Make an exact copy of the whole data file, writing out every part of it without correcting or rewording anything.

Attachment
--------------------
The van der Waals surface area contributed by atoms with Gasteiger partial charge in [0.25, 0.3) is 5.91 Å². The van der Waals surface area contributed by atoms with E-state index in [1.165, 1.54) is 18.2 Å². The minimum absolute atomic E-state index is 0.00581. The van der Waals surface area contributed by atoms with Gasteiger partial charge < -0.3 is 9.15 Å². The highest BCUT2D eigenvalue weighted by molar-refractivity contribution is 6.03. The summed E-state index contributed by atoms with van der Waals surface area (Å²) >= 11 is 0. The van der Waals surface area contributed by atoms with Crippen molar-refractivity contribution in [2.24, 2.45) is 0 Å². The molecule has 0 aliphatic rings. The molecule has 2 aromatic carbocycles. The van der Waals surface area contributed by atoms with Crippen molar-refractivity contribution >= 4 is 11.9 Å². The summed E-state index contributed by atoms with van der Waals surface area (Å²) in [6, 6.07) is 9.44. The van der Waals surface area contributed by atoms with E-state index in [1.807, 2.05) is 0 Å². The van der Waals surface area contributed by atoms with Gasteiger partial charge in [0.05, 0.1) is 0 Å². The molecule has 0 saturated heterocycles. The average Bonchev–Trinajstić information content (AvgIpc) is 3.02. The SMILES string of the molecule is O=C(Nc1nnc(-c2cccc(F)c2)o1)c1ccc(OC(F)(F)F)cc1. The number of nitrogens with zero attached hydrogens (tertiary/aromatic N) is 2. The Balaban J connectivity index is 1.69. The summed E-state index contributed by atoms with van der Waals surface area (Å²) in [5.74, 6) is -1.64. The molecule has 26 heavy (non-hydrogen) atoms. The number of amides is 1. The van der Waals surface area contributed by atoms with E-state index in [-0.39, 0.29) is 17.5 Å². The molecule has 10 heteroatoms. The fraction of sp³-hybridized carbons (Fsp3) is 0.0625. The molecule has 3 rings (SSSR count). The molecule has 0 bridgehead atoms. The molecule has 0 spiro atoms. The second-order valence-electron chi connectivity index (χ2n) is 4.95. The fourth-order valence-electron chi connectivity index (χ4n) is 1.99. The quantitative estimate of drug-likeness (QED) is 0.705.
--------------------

The van der Waals surface area contributed by atoms with Gasteiger partial charge in [0.25, 0.3) is 5.91 Å². The van der Waals surface area contributed by atoms with E-state index in [1.165, 1.54) is 18.2 Å². The minimum absolute atomic E-state index is 0.00581. The van der Waals surface area contributed by atoms with Gasteiger partial charge < -0.3 is 9.15 Å². The highest BCUT2D eigenvalue weighted by molar-refractivity contribution is 6.03. The summed E-state index contributed by atoms with van der Waals surface area (Å²) >= 11 is 0. The van der Waals surface area contributed by atoms with Crippen molar-refractivity contribution in [2.24, 2.45) is 0 Å². The molecule has 0 aliphatic rings. The molecule has 2 aromatic carbocycles. The van der Waals surface area contributed by atoms with Crippen molar-refractivity contribution >= 4 is 11.9 Å². The summed E-state index contributed by atoms with van der Waals surface area (Å²) in [6, 6.07) is 9.44. The van der Waals surface area contributed by atoms with E-state index in [1.807, 2.05) is 0 Å². The van der Waals surface area contributed by atoms with Gasteiger partial charge in [0.05, 0.1) is 0 Å². The molecule has 0 saturated heterocycles. The average Bonchev–Trinajstić information content (AvgIpc) is 3.02. The SMILES string of the molecule is O=C(Nc1nnc(-c2cccc(F)c2)o1)c1ccc(OC(F)(F)F)cc1. The number of nitrogens with zero attached hydrogens (tertiary/aromatic N) is 2. The Balaban J connectivity index is 1.69. The summed E-state index contributed by atoms with van der Waals surface area (Å²) in [5.74, 6) is -1.64. The molecule has 26 heavy (non-hydrogen) atoms. The number of amides is 1. The van der Waals surface area contributed by atoms with E-state index in [-0.39, 0.29) is 17.5 Å². The molecule has 10 heteroatoms. The fraction of sp³-hybridized carbons (Fsp3) is 0.0625. The molecule has 3 rings (SSSR count). The molecule has 0 bridgehead atoms. The molecule has 0 spiro atoms. The second-order valence-electron chi connectivity index (χ2n) is 4.95. The fourth-order valence-electron chi connectivity index (χ4n) is 1.99. The quantitative estimate of drug-likeness (QED) is 0.705.